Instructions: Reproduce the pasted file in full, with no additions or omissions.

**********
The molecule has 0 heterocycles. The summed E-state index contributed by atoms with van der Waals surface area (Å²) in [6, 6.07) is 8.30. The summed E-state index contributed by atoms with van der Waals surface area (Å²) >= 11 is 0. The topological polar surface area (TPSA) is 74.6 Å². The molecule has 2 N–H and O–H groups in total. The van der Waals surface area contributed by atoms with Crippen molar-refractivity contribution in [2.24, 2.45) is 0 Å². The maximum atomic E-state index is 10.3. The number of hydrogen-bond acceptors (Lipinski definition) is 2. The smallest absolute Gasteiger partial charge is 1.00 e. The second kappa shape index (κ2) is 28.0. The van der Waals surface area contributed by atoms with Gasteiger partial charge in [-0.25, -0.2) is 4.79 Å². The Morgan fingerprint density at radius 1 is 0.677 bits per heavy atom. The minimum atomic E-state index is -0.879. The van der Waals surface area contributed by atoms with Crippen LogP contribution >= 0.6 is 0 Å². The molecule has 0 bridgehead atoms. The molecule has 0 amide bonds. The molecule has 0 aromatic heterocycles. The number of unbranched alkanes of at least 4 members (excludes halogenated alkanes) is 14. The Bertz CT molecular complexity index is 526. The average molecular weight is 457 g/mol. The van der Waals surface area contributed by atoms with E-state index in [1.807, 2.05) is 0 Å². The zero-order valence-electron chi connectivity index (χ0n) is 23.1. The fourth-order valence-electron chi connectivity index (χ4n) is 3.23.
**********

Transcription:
The molecule has 0 heterocycles. The summed E-state index contributed by atoms with van der Waals surface area (Å²) in [6, 6.07) is 8.30. The summed E-state index contributed by atoms with van der Waals surface area (Å²) >= 11 is 0. The topological polar surface area (TPSA) is 74.6 Å². The molecule has 2 N–H and O–H groups in total. The van der Waals surface area contributed by atoms with Crippen molar-refractivity contribution in [2.24, 2.45) is 0 Å². The maximum atomic E-state index is 10.3. The number of hydrogen-bond acceptors (Lipinski definition) is 2. The smallest absolute Gasteiger partial charge is 1.00 e. The second kappa shape index (κ2) is 28.0. The van der Waals surface area contributed by atoms with Gasteiger partial charge in [-0.25, -0.2) is 4.79 Å². The Morgan fingerprint density at radius 1 is 0.677 bits per heavy atom. The minimum atomic E-state index is -0.879. The van der Waals surface area contributed by atoms with Crippen LogP contribution >= 0.6 is 0 Å². The molecule has 0 bridgehead atoms. The molecule has 0 amide bonds. The molecule has 0 aromatic heterocycles. The number of unbranched alkanes of at least 4 members (excludes halogenated alkanes) is 14. The Bertz CT molecular complexity index is 526. The average molecular weight is 457 g/mol. The van der Waals surface area contributed by atoms with E-state index in [1.807, 2.05) is 0 Å². The zero-order valence-electron chi connectivity index (χ0n) is 23.1. The fourth-order valence-electron chi connectivity index (χ4n) is 3.23.